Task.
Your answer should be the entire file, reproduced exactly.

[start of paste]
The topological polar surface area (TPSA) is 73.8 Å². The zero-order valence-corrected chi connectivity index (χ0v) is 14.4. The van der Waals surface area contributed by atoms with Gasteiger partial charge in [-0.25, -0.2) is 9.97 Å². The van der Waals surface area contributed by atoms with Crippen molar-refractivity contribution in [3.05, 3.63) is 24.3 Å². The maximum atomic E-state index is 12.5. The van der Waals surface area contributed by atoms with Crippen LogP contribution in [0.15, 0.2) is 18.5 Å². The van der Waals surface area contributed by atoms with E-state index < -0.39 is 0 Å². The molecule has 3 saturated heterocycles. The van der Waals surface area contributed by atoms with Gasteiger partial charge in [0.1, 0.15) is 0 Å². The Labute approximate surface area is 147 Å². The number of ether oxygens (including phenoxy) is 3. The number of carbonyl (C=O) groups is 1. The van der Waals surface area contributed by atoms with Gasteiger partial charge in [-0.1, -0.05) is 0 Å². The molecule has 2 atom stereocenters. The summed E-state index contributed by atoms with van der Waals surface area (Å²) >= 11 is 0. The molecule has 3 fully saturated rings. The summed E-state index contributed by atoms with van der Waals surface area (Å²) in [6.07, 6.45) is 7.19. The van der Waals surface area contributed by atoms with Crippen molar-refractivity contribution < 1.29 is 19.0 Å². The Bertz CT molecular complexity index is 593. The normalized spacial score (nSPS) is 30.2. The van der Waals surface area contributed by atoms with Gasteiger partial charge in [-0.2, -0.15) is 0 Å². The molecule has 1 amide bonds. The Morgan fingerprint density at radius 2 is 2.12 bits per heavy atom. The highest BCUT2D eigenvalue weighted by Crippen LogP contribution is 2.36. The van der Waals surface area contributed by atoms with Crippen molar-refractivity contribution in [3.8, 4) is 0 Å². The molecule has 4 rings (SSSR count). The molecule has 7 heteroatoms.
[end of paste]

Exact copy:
The topological polar surface area (TPSA) is 73.8 Å². The zero-order valence-corrected chi connectivity index (χ0v) is 14.4. The van der Waals surface area contributed by atoms with Gasteiger partial charge in [-0.25, -0.2) is 9.97 Å². The van der Waals surface area contributed by atoms with Crippen molar-refractivity contribution in [3.05, 3.63) is 24.3 Å². The maximum atomic E-state index is 12.5. The van der Waals surface area contributed by atoms with Crippen LogP contribution in [0.15, 0.2) is 18.5 Å². The van der Waals surface area contributed by atoms with E-state index < -0.39 is 0 Å². The molecule has 3 saturated heterocycles. The van der Waals surface area contributed by atoms with Gasteiger partial charge in [0.1, 0.15) is 0 Å². The Labute approximate surface area is 147 Å². The number of ether oxygens (including phenoxy) is 3. The number of carbonyl (C=O) groups is 1. The van der Waals surface area contributed by atoms with Gasteiger partial charge in [-0.1, -0.05) is 0 Å². The molecule has 2 atom stereocenters. The summed E-state index contributed by atoms with van der Waals surface area (Å²) >= 11 is 0. The molecule has 3 fully saturated rings. The summed E-state index contributed by atoms with van der Waals surface area (Å²) in [6.07, 6.45) is 7.19. The van der Waals surface area contributed by atoms with Crippen molar-refractivity contribution < 1.29 is 19.0 Å². The Bertz CT molecular complexity index is 593. The normalized spacial score (nSPS) is 30.2. The van der Waals surface area contributed by atoms with Gasteiger partial charge in [-0.2, -0.15) is 0 Å². The molecule has 1 amide bonds. The Morgan fingerprint density at radius 2 is 2.12 bits per heavy atom. The highest BCUT2D eigenvalue weighted by Crippen LogP contribution is 2.36. The van der Waals surface area contributed by atoms with Crippen molar-refractivity contribution in [3.8, 4) is 0 Å². The molecule has 4 rings (SSSR count). The molecule has 7 heteroatoms.